President Obama announced on Thursday that he plans to send some military advisers to Iraq in the face of the crisis that has engulfed the country, but did not call for Prime Minister Nour al-Maliki to step down or announce immediate military action in Iraq.
Obama, speaking from the White House Briefing Room, told reporters that he had ordered an increase in intelligence assets in Iraq and the region and provided more support in that regard to the Iraqi security forces. The president also announced the formation of joint operations centers in Baghdad and Northern Iraq to coordinate Iraq’s counter-assault against militants with the Islamic State in Iraq and Greater Syria (ISIS) — also known as the Islamic State in Iraq and the Levant (ISIL) — which last week took control of several major cities in Iraq. As earlier predicted, Obama also said that he would be sending a small number of military advisers — up to 300 — to decide how to train Iraq’s underperformng security force going forward.
These advisers will be embedded at Iraqi headquarters among higher level leaders, and possibly at the battalion level, a senior administration official clarified after Obama’s speech. “We’re going to start small and see what we learn from that,” the official said of the advisers’ mission, which will for now mainly consist of learning just how dire the situation within Iraq’s military is. “They’ll help us learn more, then they’ll help the Iraqis improve their competency in the field.”
But Obama repeated several times that this would not lead to mission creep in Iraq. “American forces will not be returning to combat in Iraq, but we’ll help Iraqis as they fight the terrorist who threaten the Iraqi people and regional and American interests as well,” he said. “We do not have the ability to simply solve this problem by sending in tens of thousands of troops and committing the kinds of blood and treasure that has been expended in Iraq,” he added. “Ultimately this would have to be solved by the Iraqis.”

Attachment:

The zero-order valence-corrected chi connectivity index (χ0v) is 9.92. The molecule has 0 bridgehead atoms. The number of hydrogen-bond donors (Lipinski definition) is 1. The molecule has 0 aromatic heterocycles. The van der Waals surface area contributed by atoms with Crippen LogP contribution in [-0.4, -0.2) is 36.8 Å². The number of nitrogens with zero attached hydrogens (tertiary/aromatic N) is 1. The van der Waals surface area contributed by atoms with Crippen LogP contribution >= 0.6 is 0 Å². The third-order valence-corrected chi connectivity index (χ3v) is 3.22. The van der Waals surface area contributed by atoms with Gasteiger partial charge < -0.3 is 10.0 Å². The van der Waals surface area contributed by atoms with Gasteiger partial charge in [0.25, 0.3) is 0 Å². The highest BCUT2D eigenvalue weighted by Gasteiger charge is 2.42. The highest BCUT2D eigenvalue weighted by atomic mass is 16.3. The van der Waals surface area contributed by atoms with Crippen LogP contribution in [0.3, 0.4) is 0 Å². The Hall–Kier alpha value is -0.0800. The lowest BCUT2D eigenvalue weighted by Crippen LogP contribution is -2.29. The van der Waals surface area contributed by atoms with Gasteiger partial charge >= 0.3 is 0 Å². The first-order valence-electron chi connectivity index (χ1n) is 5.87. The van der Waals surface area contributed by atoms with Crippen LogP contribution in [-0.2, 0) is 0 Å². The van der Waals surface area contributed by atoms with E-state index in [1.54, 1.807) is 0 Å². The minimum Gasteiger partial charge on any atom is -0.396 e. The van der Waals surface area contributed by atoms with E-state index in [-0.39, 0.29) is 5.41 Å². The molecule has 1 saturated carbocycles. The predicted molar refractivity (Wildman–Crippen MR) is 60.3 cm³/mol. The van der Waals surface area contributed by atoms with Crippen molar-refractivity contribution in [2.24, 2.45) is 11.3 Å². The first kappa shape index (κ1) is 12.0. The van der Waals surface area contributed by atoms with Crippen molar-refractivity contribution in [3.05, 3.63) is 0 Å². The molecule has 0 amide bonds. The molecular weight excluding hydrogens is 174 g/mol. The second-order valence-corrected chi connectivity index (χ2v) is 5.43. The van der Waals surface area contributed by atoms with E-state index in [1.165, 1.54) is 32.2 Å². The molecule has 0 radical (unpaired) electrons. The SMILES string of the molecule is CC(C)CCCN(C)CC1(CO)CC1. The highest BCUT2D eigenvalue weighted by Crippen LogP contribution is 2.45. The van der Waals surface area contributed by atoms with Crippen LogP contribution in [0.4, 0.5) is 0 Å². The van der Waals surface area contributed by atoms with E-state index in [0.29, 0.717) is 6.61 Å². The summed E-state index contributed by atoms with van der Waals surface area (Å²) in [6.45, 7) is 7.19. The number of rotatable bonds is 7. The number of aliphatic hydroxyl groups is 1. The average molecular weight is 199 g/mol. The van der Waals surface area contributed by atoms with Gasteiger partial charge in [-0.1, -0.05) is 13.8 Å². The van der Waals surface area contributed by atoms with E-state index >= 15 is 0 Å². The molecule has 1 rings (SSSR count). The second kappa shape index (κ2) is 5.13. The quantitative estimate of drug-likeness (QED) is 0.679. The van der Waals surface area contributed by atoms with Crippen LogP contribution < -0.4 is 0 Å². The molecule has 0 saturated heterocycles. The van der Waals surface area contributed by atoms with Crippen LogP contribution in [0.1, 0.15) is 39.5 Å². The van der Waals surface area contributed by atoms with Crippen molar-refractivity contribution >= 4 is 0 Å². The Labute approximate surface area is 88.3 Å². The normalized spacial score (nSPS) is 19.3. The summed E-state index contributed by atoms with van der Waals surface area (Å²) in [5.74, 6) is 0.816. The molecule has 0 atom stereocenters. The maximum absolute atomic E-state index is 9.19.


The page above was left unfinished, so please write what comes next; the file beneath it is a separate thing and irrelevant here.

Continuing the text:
And though the U.S. has positioned military assets in the region, Obama did not indicate that he will be providing a green light for airstrikes anytime soon. Instead, Obama said, the United States is “developing more information about potential targets and going forward we’ll take targeted and precise military action if and when we determine that the situation on the ground requires it. If we do, I will consult with Congress and leaders in Iraq and in the region.”
Obama also did not call for Maliki to step down, despite reports that the United States is quietly meeting with others who might be able to take over the job, and the urging of members of Congress. But the president did stress the need for political reforms and “only those with an inclusive agenda” should have a future in Iraq. “It is not our job to choose Iraq’s leaders,” Obama said, noting that the U.S. will not take military action in favor of one sect over another. “There is no military solution to Iraq, certainly not one led by the United States,” he continued.